- Use a relevant job title in your headline
- Avoid putting your full address
- Use a professional email address (and stay away from your current work address)
- Include a link to your well-optimized LinkedIn profile
You can also add a professional photo to your resume, but that depends on the country you’re in and your job position. (Read more about this topic here.)
Let’s see what our header will look like once we make these changes!
Summary vs. objective: Which is best for a bank teller resume?
Here’s the thing:
A summary is a better option if you have experience working as a bank teller. It’s a short paragraph that sums up your vast expertise and includes your most outstanding skills and career wins.
On the flip side:
An objective works best if you’re qualified but just getting in this line of work. It’s more fit for recent graduates and entry-level candidates who meet the necessary requirements in the job posting.
A job-winning bank teller resume summary prioritizes the hiring company’s interest. And to do that, it has to:
- Market your unique, job-specific skills and talents that make you stand out
- Focus on your biggest, most relevant career accomplishments
- Spotlight your educational background and certificates
Be sure to keep your summary and objective short and on-point. And never use any first-person pronouns such as “I” and “my” to avoid monotony and repetitiveness.
Let’s look at some bank teller summary examples so you can get a better idea:
2 bank teller resume summary examples
How to highlight your bank teller experience the right way
To tell you the truth:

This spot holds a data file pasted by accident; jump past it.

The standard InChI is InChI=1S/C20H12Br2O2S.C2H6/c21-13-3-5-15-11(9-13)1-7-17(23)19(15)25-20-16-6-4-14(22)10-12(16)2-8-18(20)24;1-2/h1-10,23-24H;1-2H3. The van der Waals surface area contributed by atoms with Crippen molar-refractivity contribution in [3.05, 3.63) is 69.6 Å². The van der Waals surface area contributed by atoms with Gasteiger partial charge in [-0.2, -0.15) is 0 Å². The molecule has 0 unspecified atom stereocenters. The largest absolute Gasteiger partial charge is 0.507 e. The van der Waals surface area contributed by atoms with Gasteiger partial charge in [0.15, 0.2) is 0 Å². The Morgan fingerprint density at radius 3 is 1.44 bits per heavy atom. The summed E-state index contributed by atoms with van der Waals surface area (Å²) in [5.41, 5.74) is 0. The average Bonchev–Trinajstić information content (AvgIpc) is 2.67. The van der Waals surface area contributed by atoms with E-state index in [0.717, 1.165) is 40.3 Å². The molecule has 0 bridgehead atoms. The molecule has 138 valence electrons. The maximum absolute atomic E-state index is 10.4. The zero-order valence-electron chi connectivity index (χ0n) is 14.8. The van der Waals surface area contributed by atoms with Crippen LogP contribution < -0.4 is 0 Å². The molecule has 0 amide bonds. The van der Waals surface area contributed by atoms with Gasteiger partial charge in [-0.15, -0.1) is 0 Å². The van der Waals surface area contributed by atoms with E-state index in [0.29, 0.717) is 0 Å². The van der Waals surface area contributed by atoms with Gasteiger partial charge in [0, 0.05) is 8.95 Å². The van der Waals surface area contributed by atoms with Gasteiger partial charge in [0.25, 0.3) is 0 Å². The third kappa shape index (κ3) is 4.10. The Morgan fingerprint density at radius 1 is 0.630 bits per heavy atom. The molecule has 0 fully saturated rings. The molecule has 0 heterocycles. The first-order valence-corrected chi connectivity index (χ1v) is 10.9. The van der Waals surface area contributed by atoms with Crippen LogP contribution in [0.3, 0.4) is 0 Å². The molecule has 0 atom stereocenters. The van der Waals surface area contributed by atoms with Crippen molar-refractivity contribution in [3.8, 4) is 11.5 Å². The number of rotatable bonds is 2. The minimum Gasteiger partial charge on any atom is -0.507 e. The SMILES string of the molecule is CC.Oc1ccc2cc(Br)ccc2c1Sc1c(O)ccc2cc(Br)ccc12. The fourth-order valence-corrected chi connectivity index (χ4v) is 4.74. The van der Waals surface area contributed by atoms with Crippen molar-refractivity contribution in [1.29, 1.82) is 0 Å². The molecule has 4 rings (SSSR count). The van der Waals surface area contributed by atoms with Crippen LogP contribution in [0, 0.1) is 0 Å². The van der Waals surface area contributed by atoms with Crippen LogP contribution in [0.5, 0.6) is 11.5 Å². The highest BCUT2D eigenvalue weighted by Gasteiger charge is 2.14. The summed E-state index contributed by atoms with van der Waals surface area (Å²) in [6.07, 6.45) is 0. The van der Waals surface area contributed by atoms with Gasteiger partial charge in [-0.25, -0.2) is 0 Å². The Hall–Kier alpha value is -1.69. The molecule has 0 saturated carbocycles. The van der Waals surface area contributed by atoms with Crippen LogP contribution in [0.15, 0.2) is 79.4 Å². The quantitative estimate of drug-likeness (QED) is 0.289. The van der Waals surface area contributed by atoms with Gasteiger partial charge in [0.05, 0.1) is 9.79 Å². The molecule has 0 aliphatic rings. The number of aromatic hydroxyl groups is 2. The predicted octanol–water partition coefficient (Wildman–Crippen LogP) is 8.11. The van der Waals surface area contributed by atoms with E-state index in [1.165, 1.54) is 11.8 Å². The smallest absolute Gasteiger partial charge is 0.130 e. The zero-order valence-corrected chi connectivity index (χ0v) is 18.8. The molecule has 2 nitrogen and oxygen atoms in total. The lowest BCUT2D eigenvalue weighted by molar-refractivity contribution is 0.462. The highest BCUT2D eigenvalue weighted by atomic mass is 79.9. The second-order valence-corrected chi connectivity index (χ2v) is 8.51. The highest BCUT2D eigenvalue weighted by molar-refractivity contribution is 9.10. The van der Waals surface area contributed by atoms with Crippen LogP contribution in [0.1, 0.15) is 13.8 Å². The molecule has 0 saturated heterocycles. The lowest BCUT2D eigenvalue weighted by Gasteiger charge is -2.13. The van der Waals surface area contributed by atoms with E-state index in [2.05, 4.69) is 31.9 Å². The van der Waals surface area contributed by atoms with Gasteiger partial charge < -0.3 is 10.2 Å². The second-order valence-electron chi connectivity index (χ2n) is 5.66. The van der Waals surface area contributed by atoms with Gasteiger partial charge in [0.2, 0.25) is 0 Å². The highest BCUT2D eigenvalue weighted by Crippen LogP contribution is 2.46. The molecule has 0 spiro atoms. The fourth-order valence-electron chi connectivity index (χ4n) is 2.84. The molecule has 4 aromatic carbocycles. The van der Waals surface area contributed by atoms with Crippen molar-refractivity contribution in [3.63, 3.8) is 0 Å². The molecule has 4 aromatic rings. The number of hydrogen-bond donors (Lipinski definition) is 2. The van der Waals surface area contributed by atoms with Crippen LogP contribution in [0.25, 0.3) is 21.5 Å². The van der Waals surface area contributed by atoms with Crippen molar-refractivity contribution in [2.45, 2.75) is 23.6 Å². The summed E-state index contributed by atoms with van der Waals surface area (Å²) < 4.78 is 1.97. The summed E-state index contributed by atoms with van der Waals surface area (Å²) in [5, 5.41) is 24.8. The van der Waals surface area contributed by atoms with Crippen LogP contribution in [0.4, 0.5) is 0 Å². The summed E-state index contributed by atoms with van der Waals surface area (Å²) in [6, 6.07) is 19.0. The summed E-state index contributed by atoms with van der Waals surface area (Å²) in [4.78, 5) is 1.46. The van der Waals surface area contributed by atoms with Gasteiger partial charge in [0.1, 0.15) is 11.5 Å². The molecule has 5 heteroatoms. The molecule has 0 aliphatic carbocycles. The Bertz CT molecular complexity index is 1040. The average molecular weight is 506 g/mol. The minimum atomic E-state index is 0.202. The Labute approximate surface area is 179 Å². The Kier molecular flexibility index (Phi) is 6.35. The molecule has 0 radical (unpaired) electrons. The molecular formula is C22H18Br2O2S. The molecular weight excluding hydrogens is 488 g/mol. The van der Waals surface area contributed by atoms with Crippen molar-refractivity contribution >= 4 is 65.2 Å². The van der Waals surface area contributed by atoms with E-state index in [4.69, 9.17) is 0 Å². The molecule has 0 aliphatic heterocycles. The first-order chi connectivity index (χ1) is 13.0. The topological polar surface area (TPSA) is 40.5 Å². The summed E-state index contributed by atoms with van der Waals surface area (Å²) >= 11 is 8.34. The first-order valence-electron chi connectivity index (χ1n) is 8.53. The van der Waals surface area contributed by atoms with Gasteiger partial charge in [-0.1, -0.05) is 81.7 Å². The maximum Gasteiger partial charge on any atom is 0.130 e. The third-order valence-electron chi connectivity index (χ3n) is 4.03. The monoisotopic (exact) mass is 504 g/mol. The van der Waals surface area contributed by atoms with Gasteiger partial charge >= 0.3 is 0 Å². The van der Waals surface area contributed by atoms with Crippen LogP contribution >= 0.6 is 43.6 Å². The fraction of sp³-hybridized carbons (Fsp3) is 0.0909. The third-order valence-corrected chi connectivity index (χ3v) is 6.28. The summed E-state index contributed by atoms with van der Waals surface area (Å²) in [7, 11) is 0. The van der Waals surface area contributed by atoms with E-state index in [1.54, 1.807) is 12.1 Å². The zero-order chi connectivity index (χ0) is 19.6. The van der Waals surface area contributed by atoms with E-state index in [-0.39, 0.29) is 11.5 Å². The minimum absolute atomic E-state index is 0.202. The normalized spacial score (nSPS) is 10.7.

The experience section is the heart of your resume, and optimizing it is the most practical step in your job hunt. This is the part where you tell recruiters about your employment history as a banker and all the amazing things you accomplished.
A well-structured work history will get your phone ringing none stop as it is the recruiter's magnet most candidates are unaware of.
So what's the best way to showcase experience on a resume?
First things first:
That's called the reverse-chronological resume format.
- Add 3-5 bullet points detailing your work expertise for each job
- Focus on relevant accomplishments instead of dull job duties
- Solidify your claims with metrics and dollar amounts to make your achievements more attractive
- Start your sentences with action verbs to build a powerful narrative
- Include job-related keywords and phrases to increase your success score with applicant tracking systems (ATS)
It's never a good idea to lie about career results in your resume. Falsifying your expertise to get hired will only put you in trouble with your employer later on. So make sure to always tell the truth and maintain trust with potential employers from the start.
Here are two examples for bank teller experience sections:
Bank teller resume experience examples
- Maintained positive relationships with colleagues in the workplace
- Responsible for recording and storing all transaction details
- Helped with cross-selling and upselling bank products
When talking about your work experience, try to stay away from basic banking duties that everyone can do. Such generic responsibilities will only weaken your resume and get it thrown in the trash.